This article was originally posted on an Australian IPP hosted blog site which is closing soon
The article appeared on 4 August 2010 in the Courier Mail Viewpoint section in a series entitied “Future Fix” about what needs to be done to shape Queensland’s future. It was called “Green is only way for state to go”.
Next week two thousand people living somewhere else in Australia or the world will make Queensland their home.
They will be the first of another 3 million people who will join us over the next 20 years .
Most of them will want to settle in the south east corner of Queensland which is already caught in a “growth emergency”.
There a massive $134 billion public investment is upgrading just about everything – transport, health, education and training, energy, water and community facilities.
In the coal and gas districts of regional Queensland, a similar picture is emerging of a rush to riches with associated growth and infrastructure pains and shortfalls.
At such a dynamic time with so much in the project pipeline we can usefully ask: “What needs to be done for Queensland to develop sustainably?”
The idea of a “sustainable Queensland” means making sure that the things that really matter continue indefinitely.
For most Queenslanders a sustainability shopping list would include having good jobs, a clean environment, nice quality of life, and reasons to be hopeful for their children’s future.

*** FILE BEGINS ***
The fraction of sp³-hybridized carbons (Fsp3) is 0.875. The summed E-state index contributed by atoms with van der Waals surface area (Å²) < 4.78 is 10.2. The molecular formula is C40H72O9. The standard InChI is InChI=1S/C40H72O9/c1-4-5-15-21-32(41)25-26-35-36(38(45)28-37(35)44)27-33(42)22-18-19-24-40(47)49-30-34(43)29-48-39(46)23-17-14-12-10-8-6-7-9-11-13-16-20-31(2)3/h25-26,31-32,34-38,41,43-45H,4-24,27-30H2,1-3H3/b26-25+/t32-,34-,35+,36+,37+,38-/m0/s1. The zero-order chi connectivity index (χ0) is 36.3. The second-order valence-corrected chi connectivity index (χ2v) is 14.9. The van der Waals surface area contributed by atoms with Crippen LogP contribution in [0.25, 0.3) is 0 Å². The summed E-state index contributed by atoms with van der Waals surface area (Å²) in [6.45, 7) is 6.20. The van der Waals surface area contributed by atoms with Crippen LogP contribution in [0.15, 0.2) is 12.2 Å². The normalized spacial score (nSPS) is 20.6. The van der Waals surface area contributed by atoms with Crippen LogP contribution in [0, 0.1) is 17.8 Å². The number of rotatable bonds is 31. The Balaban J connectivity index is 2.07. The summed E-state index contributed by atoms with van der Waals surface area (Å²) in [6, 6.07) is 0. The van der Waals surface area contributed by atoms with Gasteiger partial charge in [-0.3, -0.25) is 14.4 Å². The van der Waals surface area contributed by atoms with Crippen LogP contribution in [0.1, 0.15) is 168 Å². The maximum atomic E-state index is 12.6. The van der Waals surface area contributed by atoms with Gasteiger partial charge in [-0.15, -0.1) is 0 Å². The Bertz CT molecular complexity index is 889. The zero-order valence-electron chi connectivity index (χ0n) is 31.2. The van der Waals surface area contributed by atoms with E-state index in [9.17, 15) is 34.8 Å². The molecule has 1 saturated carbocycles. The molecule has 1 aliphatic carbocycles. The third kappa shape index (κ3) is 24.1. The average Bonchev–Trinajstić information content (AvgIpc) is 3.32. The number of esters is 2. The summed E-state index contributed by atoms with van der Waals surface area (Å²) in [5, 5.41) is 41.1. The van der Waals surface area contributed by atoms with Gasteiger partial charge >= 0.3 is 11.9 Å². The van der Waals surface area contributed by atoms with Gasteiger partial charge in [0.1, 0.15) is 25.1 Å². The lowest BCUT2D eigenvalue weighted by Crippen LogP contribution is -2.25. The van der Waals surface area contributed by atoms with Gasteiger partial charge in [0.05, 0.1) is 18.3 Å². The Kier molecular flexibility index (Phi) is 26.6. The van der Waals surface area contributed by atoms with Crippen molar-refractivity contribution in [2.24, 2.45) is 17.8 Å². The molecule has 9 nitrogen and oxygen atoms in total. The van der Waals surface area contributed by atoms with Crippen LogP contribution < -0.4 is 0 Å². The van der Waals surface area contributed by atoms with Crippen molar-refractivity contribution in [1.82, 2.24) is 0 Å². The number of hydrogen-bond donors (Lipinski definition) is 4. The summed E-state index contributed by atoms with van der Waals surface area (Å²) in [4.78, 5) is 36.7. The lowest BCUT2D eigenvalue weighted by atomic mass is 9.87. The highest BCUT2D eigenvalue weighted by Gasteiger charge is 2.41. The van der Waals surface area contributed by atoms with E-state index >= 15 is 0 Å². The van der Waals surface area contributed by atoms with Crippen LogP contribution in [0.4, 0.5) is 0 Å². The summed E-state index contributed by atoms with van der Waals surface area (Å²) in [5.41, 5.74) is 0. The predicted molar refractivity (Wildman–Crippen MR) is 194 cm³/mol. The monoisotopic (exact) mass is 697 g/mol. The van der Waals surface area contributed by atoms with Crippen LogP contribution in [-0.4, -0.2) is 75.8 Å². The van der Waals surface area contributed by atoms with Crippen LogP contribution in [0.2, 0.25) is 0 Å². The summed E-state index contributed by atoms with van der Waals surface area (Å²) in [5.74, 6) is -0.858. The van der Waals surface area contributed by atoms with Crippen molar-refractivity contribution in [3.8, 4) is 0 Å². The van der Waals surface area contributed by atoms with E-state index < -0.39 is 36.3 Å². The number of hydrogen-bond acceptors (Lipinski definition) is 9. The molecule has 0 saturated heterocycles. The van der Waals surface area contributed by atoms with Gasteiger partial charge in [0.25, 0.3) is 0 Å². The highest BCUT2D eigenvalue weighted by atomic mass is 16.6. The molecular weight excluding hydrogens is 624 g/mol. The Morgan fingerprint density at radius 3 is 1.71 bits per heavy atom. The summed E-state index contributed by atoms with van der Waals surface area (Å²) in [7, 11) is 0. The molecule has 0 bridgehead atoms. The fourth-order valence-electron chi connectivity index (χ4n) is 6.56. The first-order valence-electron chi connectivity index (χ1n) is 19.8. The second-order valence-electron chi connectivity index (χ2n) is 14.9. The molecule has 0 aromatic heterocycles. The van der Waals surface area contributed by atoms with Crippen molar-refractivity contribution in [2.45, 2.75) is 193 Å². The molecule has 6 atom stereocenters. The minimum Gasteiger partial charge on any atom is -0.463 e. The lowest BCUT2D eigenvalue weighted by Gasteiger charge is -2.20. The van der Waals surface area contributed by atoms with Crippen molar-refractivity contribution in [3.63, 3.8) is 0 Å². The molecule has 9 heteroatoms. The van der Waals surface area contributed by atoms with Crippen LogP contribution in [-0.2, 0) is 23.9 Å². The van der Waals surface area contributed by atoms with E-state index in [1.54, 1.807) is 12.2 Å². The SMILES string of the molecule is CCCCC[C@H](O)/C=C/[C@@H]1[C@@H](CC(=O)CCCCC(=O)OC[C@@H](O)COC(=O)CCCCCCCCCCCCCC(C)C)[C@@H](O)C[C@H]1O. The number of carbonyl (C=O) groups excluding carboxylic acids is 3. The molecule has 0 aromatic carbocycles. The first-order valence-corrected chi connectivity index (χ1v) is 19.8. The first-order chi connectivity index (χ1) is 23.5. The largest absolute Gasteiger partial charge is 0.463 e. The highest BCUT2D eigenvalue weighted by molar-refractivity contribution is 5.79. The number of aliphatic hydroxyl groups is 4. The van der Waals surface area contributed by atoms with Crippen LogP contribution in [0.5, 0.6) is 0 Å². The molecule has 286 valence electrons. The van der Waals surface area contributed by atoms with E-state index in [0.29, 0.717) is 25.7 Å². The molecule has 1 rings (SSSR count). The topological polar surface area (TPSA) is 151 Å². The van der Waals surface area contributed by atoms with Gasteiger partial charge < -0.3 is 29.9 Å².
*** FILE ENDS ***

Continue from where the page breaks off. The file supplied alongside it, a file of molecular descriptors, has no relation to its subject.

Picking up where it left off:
Pitched as a policy agenda that same list could include improving the productivity of our farming communities, preventing urban sprawl, protecting our waterways and the Great Barrier Reef, encouraging clean green industry and reducing spiralling amounts of consumer waste, as well as respecting the rights of indigenous communities to their sustainable development.
On everyone’s list there should be a compelling call to take climate change seriously and reduce the carbon intensity of our economy and lifestyle.
There is good reason to do so. Of the many places on Earth to be affected negatively by climate change, Queensland presents among the highest on the risk profile for drought, summer heat stress, severe storms, and coastal inundation impacts.
Climate change also threatens the Great Barrier Reef and much of our native flora and fauna.